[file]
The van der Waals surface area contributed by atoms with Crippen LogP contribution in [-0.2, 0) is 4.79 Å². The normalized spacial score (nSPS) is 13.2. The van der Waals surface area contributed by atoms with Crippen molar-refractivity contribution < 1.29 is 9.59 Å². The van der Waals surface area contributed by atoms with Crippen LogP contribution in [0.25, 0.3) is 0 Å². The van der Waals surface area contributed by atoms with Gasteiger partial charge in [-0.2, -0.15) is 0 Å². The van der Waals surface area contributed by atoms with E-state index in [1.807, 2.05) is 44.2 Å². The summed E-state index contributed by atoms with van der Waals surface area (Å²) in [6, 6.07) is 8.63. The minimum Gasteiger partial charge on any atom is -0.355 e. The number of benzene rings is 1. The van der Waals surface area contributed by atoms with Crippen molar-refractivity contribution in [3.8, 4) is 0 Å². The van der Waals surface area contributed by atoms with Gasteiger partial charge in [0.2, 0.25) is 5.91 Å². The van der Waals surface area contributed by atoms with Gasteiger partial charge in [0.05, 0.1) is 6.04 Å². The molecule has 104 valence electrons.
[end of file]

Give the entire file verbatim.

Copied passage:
The van der Waals surface area contributed by atoms with Crippen LogP contribution in [-0.2, 0) is 4.79 Å². The normalized spacial score (nSPS) is 13.2. The van der Waals surface area contributed by atoms with Crippen molar-refractivity contribution < 1.29 is 9.59 Å². The van der Waals surface area contributed by atoms with Crippen LogP contribution in [0.25, 0.3) is 0 Å². The van der Waals surface area contributed by atoms with Gasteiger partial charge in [-0.2, -0.15) is 0 Å². The van der Waals surface area contributed by atoms with E-state index in [1.807, 2.05) is 44.2 Å². The summed E-state index contributed by atoms with van der Waals surface area (Å²) in [6, 6.07) is 8.63. The minimum Gasteiger partial charge on any atom is -0.355 e. The number of benzene rings is 1. The van der Waals surface area contributed by atoms with Crippen molar-refractivity contribution in [3.8, 4) is 0 Å². The van der Waals surface area contributed by atoms with Gasteiger partial charge in [0.2, 0.25) is 5.91 Å². The van der Waals surface area contributed by atoms with Gasteiger partial charge in [0.05, 0.1) is 6.04 Å². The molecule has 104 valence electrons.